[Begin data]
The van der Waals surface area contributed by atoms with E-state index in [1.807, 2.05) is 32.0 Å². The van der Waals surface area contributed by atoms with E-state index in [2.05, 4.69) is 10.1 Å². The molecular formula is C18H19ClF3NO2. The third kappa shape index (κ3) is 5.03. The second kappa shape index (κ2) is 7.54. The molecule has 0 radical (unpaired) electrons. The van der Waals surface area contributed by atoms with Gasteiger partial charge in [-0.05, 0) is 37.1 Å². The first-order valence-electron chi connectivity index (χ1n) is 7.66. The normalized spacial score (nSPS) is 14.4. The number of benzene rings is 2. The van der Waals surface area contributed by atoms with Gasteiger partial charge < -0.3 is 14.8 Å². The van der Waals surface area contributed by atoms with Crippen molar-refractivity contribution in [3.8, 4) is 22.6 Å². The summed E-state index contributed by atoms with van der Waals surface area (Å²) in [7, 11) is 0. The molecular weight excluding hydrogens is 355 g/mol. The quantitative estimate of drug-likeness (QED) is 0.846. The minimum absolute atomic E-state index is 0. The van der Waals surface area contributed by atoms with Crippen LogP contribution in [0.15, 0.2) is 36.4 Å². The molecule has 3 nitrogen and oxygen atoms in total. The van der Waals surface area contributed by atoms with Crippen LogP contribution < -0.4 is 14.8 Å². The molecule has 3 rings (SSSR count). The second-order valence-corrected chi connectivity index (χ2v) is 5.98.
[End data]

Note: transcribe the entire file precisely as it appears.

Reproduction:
The van der Waals surface area contributed by atoms with E-state index in [1.807, 2.05) is 32.0 Å². The van der Waals surface area contributed by atoms with E-state index in [2.05, 4.69) is 10.1 Å². The molecular formula is C18H19ClF3NO2. The third kappa shape index (κ3) is 5.03. The second kappa shape index (κ2) is 7.54. The molecule has 0 radical (unpaired) electrons. The van der Waals surface area contributed by atoms with Gasteiger partial charge in [-0.05, 0) is 37.1 Å². The first-order valence-electron chi connectivity index (χ1n) is 7.66. The normalized spacial score (nSPS) is 14.4. The number of benzene rings is 2. The van der Waals surface area contributed by atoms with Gasteiger partial charge < -0.3 is 14.8 Å². The van der Waals surface area contributed by atoms with Crippen molar-refractivity contribution in [3.8, 4) is 22.6 Å². The summed E-state index contributed by atoms with van der Waals surface area (Å²) in [7, 11) is 0. The molecular weight excluding hydrogens is 355 g/mol. The quantitative estimate of drug-likeness (QED) is 0.846. The minimum absolute atomic E-state index is 0. The van der Waals surface area contributed by atoms with Crippen LogP contribution in [0.15, 0.2) is 36.4 Å². The molecule has 3 nitrogen and oxygen atoms in total. The van der Waals surface area contributed by atoms with Crippen LogP contribution < -0.4 is 14.8 Å². The molecule has 3 rings (SSSR count). The second-order valence-corrected chi connectivity index (χ2v) is 5.98.